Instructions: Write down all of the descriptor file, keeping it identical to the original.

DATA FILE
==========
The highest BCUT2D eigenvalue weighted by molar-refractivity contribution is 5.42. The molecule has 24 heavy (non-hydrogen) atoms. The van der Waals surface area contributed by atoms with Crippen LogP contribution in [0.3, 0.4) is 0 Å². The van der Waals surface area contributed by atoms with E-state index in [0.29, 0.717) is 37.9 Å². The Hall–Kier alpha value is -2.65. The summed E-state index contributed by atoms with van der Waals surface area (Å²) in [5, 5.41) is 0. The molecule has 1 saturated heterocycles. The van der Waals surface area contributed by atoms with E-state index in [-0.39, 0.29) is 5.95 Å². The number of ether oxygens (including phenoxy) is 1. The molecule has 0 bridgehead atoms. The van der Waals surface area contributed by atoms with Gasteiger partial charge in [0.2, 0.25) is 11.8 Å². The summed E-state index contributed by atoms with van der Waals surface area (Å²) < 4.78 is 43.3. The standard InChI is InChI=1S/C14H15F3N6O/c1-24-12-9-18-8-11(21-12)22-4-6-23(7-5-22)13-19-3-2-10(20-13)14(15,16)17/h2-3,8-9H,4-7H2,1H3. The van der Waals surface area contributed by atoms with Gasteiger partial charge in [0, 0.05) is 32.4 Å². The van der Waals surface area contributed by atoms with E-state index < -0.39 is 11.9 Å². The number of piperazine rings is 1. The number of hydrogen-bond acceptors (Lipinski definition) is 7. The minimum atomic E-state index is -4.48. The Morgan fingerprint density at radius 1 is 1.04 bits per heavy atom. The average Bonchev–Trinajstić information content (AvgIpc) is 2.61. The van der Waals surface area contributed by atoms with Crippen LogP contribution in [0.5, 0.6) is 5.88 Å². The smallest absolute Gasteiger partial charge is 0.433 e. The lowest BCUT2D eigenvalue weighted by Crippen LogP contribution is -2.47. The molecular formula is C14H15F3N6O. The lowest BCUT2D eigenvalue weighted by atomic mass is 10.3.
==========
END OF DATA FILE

The highest BCUT2D eigenvalue weighted by molar-refractivity contribution is 5.42. The molecule has 24 heavy (non-hydrogen) atoms. The van der Waals surface area contributed by atoms with Crippen LogP contribution in [0.3, 0.4) is 0 Å². The van der Waals surface area contributed by atoms with E-state index in [0.29, 0.717) is 37.9 Å². The Hall–Kier alpha value is -2.65. The summed E-state index contributed by atoms with van der Waals surface area (Å²) in [5, 5.41) is 0. The molecule has 1 saturated heterocycles. The van der Waals surface area contributed by atoms with E-state index in [-0.39, 0.29) is 5.95 Å². The number of ether oxygens (including phenoxy) is 1. The molecule has 0 bridgehead atoms. The van der Waals surface area contributed by atoms with Gasteiger partial charge in [0.2, 0.25) is 11.8 Å². The summed E-state index contributed by atoms with van der Waals surface area (Å²) < 4.78 is 43.3. The standard InChI is InChI=1S/C14H15F3N6O/c1-24-12-9-18-8-11(21-12)22-4-6-23(7-5-22)13-19-3-2-10(20-13)14(15,16)17/h2-3,8-9H,4-7H2,1H3. The van der Waals surface area contributed by atoms with Gasteiger partial charge in [0, 0.05) is 32.4 Å². The van der Waals surface area contributed by atoms with E-state index < -0.39 is 11.9 Å². The number of piperazine rings is 1. The number of hydrogen-bond acceptors (Lipinski definition) is 7. The minimum atomic E-state index is -4.48. The Morgan fingerprint density at radius 1 is 1.04 bits per heavy atom. The average Bonchev–Trinajstić information content (AvgIpc) is 2.61. The van der Waals surface area contributed by atoms with Crippen LogP contribution in [0.5, 0.6) is 5.88 Å². The smallest absolute Gasteiger partial charge is 0.433 e. The lowest BCUT2D eigenvalue weighted by Crippen LogP contribution is -2.47. The molecular formula is C14H15F3N6O. The lowest BCUT2D eigenvalue weighted by atomic mass is 10.3.